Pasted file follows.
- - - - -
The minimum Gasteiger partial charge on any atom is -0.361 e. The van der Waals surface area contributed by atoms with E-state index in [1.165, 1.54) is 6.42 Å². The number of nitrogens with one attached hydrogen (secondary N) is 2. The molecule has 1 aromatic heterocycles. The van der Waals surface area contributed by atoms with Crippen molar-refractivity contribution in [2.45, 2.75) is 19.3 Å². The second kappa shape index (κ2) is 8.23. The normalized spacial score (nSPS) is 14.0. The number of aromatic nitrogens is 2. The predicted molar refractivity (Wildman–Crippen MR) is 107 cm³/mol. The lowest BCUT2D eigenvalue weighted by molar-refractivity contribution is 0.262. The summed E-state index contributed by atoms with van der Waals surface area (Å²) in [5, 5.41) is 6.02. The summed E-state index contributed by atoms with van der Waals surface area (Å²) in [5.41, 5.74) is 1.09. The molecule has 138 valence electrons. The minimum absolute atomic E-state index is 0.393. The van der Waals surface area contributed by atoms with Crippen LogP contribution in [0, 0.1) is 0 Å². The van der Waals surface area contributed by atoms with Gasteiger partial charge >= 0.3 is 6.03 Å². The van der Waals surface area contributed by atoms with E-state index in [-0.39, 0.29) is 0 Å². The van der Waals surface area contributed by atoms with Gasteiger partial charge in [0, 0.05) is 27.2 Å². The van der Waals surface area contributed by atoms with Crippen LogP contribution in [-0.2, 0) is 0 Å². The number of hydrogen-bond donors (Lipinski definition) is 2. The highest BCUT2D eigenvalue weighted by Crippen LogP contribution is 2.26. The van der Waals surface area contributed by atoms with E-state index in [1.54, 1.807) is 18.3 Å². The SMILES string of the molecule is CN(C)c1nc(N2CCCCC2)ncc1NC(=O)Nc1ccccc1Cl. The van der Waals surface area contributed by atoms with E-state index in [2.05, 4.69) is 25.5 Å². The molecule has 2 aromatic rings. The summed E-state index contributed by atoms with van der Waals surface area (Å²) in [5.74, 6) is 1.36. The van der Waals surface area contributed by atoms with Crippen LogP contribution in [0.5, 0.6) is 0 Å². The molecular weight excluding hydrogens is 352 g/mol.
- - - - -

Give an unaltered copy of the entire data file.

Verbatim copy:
The minimum Gasteiger partial charge on any atom is -0.361 e. The van der Waals surface area contributed by atoms with E-state index in [1.165, 1.54) is 6.42 Å². The number of nitrogens with one attached hydrogen (secondary N) is 2. The molecule has 1 aromatic heterocycles. The van der Waals surface area contributed by atoms with Crippen molar-refractivity contribution in [2.45, 2.75) is 19.3 Å². The second kappa shape index (κ2) is 8.23. The normalized spacial score (nSPS) is 14.0. The number of aromatic nitrogens is 2. The predicted molar refractivity (Wildman–Crippen MR) is 107 cm³/mol. The lowest BCUT2D eigenvalue weighted by molar-refractivity contribution is 0.262. The summed E-state index contributed by atoms with van der Waals surface area (Å²) in [5, 5.41) is 6.02. The summed E-state index contributed by atoms with van der Waals surface area (Å²) in [5.41, 5.74) is 1.09. The molecule has 138 valence electrons. The minimum absolute atomic E-state index is 0.393. The van der Waals surface area contributed by atoms with Crippen LogP contribution in [0, 0.1) is 0 Å². The van der Waals surface area contributed by atoms with Gasteiger partial charge >= 0.3 is 6.03 Å². The van der Waals surface area contributed by atoms with E-state index in [-0.39, 0.29) is 0 Å². The van der Waals surface area contributed by atoms with Gasteiger partial charge in [0, 0.05) is 27.2 Å². The van der Waals surface area contributed by atoms with Crippen LogP contribution in [-0.2, 0) is 0 Å². The number of hydrogen-bond donors (Lipinski definition) is 2. The highest BCUT2D eigenvalue weighted by Crippen LogP contribution is 2.26. The van der Waals surface area contributed by atoms with E-state index in [1.54, 1.807) is 18.3 Å². The SMILES string of the molecule is CN(C)c1nc(N2CCCCC2)ncc1NC(=O)Nc1ccccc1Cl. The van der Waals surface area contributed by atoms with E-state index in [2.05, 4.69) is 25.5 Å². The molecule has 2 aromatic rings. The summed E-state index contributed by atoms with van der Waals surface area (Å²) in [5.74, 6) is 1.36. The van der Waals surface area contributed by atoms with Crippen LogP contribution in [0.5, 0.6) is 0 Å². The molecular weight excluding hydrogens is 352 g/mol.